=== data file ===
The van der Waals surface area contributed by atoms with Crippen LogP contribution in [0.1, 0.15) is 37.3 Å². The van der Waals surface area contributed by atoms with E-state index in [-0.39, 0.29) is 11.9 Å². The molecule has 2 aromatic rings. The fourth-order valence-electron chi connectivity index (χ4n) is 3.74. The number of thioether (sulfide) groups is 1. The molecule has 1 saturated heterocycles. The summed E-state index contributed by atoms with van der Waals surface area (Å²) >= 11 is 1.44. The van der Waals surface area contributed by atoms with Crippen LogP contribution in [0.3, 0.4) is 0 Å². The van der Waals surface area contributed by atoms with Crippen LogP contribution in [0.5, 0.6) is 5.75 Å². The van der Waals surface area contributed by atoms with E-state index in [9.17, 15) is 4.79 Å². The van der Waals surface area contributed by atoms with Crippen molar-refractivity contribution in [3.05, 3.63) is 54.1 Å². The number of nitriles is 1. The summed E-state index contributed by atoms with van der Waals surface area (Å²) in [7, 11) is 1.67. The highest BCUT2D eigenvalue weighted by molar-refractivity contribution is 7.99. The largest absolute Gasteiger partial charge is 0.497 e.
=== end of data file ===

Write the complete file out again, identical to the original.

The van der Waals surface area contributed by atoms with Crippen LogP contribution in [0.1, 0.15) is 37.3 Å². The van der Waals surface area contributed by atoms with E-state index in [-0.39, 0.29) is 11.9 Å². The molecule has 2 aromatic rings. The fourth-order valence-electron chi connectivity index (χ4n) is 3.74. The number of thioether (sulfide) groups is 1. The molecule has 1 saturated heterocycles. The summed E-state index contributed by atoms with van der Waals surface area (Å²) >= 11 is 1.44. The van der Waals surface area contributed by atoms with Crippen LogP contribution in [0.3, 0.4) is 0 Å². The van der Waals surface area contributed by atoms with Crippen LogP contribution in [0.5, 0.6) is 5.75 Å². The van der Waals surface area contributed by atoms with E-state index in [9.17, 15) is 4.79 Å². The van der Waals surface area contributed by atoms with Crippen molar-refractivity contribution in [3.05, 3.63) is 54.1 Å². The number of nitriles is 1. The summed E-state index contributed by atoms with van der Waals surface area (Å²) in [7, 11) is 1.67. The highest BCUT2D eigenvalue weighted by molar-refractivity contribution is 7.99. The largest absolute Gasteiger partial charge is 0.497 e.